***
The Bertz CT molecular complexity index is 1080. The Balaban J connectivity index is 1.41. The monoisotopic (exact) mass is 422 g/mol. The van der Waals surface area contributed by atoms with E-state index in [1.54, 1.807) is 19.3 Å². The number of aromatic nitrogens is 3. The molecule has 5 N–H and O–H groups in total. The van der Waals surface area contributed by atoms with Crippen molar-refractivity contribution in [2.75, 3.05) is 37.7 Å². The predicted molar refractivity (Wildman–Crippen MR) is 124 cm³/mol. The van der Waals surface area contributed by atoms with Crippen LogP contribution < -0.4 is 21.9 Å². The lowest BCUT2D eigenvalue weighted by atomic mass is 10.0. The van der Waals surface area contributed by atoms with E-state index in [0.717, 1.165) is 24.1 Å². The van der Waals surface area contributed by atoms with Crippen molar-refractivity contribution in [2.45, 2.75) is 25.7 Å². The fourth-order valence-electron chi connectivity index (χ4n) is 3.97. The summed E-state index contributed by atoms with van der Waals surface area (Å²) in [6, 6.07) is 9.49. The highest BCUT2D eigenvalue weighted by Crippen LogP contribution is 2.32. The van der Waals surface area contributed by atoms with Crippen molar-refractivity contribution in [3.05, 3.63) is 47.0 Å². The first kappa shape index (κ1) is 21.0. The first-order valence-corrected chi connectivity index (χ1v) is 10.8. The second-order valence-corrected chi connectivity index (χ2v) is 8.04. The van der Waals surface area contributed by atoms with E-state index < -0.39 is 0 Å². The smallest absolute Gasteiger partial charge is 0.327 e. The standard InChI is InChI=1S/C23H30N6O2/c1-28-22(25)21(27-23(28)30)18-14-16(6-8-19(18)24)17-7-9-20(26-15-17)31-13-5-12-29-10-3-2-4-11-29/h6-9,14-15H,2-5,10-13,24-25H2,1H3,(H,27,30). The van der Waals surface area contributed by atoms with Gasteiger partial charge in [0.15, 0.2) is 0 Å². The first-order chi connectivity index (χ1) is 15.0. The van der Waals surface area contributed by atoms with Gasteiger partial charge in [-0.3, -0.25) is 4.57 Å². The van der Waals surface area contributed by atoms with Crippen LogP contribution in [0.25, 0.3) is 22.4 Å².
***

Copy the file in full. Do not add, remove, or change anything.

The Bertz CT molecular complexity index is 1080. The Balaban J connectivity index is 1.41. The monoisotopic (exact) mass is 422 g/mol. The van der Waals surface area contributed by atoms with E-state index in [1.54, 1.807) is 19.3 Å². The number of aromatic nitrogens is 3. The molecule has 5 N–H and O–H groups in total. The van der Waals surface area contributed by atoms with Crippen molar-refractivity contribution in [2.75, 3.05) is 37.7 Å². The predicted molar refractivity (Wildman–Crippen MR) is 124 cm³/mol. The van der Waals surface area contributed by atoms with Crippen LogP contribution < -0.4 is 21.9 Å². The lowest BCUT2D eigenvalue weighted by atomic mass is 10.0. The van der Waals surface area contributed by atoms with E-state index in [0.717, 1.165) is 24.1 Å². The van der Waals surface area contributed by atoms with Crippen molar-refractivity contribution in [2.45, 2.75) is 25.7 Å². The fourth-order valence-electron chi connectivity index (χ4n) is 3.97. The summed E-state index contributed by atoms with van der Waals surface area (Å²) in [6, 6.07) is 9.49. The highest BCUT2D eigenvalue weighted by Crippen LogP contribution is 2.32. The van der Waals surface area contributed by atoms with Crippen molar-refractivity contribution in [3.05, 3.63) is 47.0 Å². The first kappa shape index (κ1) is 21.0. The first-order valence-corrected chi connectivity index (χ1v) is 10.8. The second-order valence-corrected chi connectivity index (χ2v) is 8.04. The van der Waals surface area contributed by atoms with E-state index < -0.39 is 0 Å². The smallest absolute Gasteiger partial charge is 0.327 e. The standard InChI is InChI=1S/C23H30N6O2/c1-28-22(25)21(27-23(28)30)18-14-16(6-8-19(18)24)17-7-9-20(26-15-17)31-13-5-12-29-10-3-2-4-11-29/h6-9,14-15H,2-5,10-13,24-25H2,1H3,(H,27,30). The van der Waals surface area contributed by atoms with Gasteiger partial charge in [0.15, 0.2) is 0 Å². The first-order chi connectivity index (χ1) is 15.0. The van der Waals surface area contributed by atoms with Gasteiger partial charge in [-0.3, -0.25) is 4.57 Å². The van der Waals surface area contributed by atoms with Crippen LogP contribution in [0.25, 0.3) is 22.4 Å².